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Conditional Delete not working Expand / Collapse
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Posted Wednesday, November 14, 2012 9:00 AM
Old Hand

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Why does this delete all my records, reguardless of company?

delete Plant_Master
where EXISTS(Select Plant_CD from Plant_Master where company like 'MSC')
Post #1384698
Posted Wednesday, November 14, 2012 9:09 AM
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dwilliscp (11/14/2012)
Why does this delete all my records, reguardless of company?

delete Plant_Master
where EXISTS(Select Plant_CD from Plant_Master where company like 'MSC')



does at least one row exist in Plant_Master where company = 'MSC'?
If so then EXISTS(Select Plant_CD from Plant_Master where company like 'MSC') evaluates to true and all records from Plant_Master are deleted.

If you want to delete records from Plant_Master where company = 'MCS' then you need to do :
delete Plant_Master
where company = 'MSC'

If you want to delete records from Plant_Master where company strats from 'MCS' then you need to do :
delete Plant_Master
where company LIKE 'MSC%'

If you want to delete records from Plant_Master where company contains 'MCS' then you need to do :
delete Plant_Master
where company LIKE '%MSC%'





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Post #1384707
Posted Wednesday, November 14, 2012 12:25 PM
Old Hand

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Hmm thought it would do a line by line check.. turns out that my thought process was off anyway. Given that we have data here that is not in SAP, I can not do any conditional deletes. I will have to use the update statement to update existing records, instead of deleting and re-loading.

However if the plan had not changed.. then the delete statement would still not have worked quite right. I still wonder how that would have worked. The idea was to have it select all records that existed and refresh only those... to get the list you would have to run the following SQL statement:

Select plant.Plant
from file_Plants as plant
left outer join Plant_Master as mas
on mas.Plant_CD = plant.Plant
where NOT(mas.Plant_CD is NULL)
Post #1384809
Posted Wednesday, November 14, 2012 12:37 PM


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dwilliscp (11/14/2012)
Hmm thought it would do a line by line check.. turns out that my thought process was off anyway. Given that we have data here that is not in SAP, I can not do any conditional deletes. I will have to use the update statement to update existing records, instead of deleting and re-loading.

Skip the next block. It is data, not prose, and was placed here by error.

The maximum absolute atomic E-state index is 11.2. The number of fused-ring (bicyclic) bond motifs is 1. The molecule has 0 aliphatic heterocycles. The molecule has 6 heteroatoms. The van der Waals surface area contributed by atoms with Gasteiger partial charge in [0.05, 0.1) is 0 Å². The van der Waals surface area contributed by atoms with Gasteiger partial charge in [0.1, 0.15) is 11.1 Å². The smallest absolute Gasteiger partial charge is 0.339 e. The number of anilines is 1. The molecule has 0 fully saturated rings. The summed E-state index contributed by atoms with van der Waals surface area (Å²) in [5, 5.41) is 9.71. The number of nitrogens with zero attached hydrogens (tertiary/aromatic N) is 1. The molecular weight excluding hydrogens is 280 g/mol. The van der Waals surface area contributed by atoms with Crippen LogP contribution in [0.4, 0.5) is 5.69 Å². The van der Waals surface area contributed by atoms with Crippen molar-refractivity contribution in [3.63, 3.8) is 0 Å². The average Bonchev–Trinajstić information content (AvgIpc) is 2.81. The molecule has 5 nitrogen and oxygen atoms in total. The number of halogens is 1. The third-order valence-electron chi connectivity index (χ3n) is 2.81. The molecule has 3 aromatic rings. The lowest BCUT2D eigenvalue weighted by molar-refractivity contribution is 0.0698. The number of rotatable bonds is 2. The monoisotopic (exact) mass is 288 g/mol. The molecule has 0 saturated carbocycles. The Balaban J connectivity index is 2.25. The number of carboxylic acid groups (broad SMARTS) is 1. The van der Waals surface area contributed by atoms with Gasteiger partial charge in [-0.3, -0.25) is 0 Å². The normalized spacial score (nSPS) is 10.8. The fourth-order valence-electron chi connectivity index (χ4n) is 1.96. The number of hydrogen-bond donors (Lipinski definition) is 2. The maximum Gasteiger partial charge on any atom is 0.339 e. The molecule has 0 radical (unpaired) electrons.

However if the plan had not changed.. then the delete statement would still not have worked quite right. I still wonder how that would have worked. The idea was to have it select all records that existed and refresh only those... to get the list you would have to run the following SQL statement:

Select plant.Plant
from file_Plants as plant
left outer join Plant_Master as mas
on mas.Plant_CD = plant.Plant
where NOT(mas.Plant_CD is NULL)


Just my personal preference but I find this type of check to be far easier to read with a positive test.

where mas.Plant_CD IS NOT NULL

Of course in the case of this specific query why not just change the left join to an inner join since that is the result set you want to find.


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Post #1384813
Posted Wednesday, November 14, 2012 12:59 PM
Old Hand

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True, just a personal quirk. I find that when I am trying to think through something... I tend to code the thought process. Thus the outer join filtering where not NULL.


Sean Lange (11/14/2012)
dwilliscp (11/14/2012)
Hmm thought it would do a line by line check.. turns out that my thought process was off anyway. Given that we have data here that is not in SAP, I can not do any conditional deletes. I will have to use the update statement to update existing records, instead of deleting and re-loading.

However if the plan had not changed.. then the delete statement would still not have worked quite right. I still wonder how that would have worked. The idea was to have it select all records that existed and refresh only those... to get the list you would have to run the following SQL statement:

Select plant.Plant
from file_Plants as plant